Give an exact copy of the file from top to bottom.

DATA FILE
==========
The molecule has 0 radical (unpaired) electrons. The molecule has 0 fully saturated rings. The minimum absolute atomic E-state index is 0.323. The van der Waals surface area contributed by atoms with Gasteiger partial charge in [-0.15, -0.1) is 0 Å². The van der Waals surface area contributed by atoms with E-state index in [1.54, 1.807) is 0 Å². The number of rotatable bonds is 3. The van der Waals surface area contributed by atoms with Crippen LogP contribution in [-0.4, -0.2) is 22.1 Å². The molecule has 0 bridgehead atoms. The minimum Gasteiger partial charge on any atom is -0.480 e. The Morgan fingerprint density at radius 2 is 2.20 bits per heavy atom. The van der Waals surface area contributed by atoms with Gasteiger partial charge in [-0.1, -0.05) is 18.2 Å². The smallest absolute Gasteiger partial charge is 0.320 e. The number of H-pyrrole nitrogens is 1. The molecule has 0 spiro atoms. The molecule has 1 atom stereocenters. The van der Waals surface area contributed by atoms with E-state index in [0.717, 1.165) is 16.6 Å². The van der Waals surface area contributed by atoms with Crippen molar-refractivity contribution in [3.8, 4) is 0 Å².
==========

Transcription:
The molecule has 0 radical (unpaired) electrons. The molecule has 0 fully saturated rings. The minimum absolute atomic E-state index is 0.323. The van der Waals surface area contributed by atoms with Gasteiger partial charge in [-0.15, -0.1) is 0 Å². The van der Waals surface area contributed by atoms with E-state index in [1.54, 1.807) is 0 Å². The number of rotatable bonds is 3. The van der Waals surface area contributed by atoms with Crippen LogP contribution in [-0.4, -0.2) is 22.1 Å². The molecule has 0 bridgehead atoms. The minimum Gasteiger partial charge on any atom is -0.480 e. The Morgan fingerprint density at radius 2 is 2.20 bits per heavy atom. The van der Waals surface area contributed by atoms with Gasteiger partial charge in [-0.1, -0.05) is 18.2 Å². The smallest absolute Gasteiger partial charge is 0.320 e. The number of H-pyrrole nitrogens is 1. The molecule has 0 spiro atoms. The molecule has 1 atom stereocenters. The van der Waals surface area contributed by atoms with E-state index in [0.717, 1.165) is 16.6 Å². The van der Waals surface area contributed by atoms with Crippen molar-refractivity contribution in [3.8, 4) is 0 Å².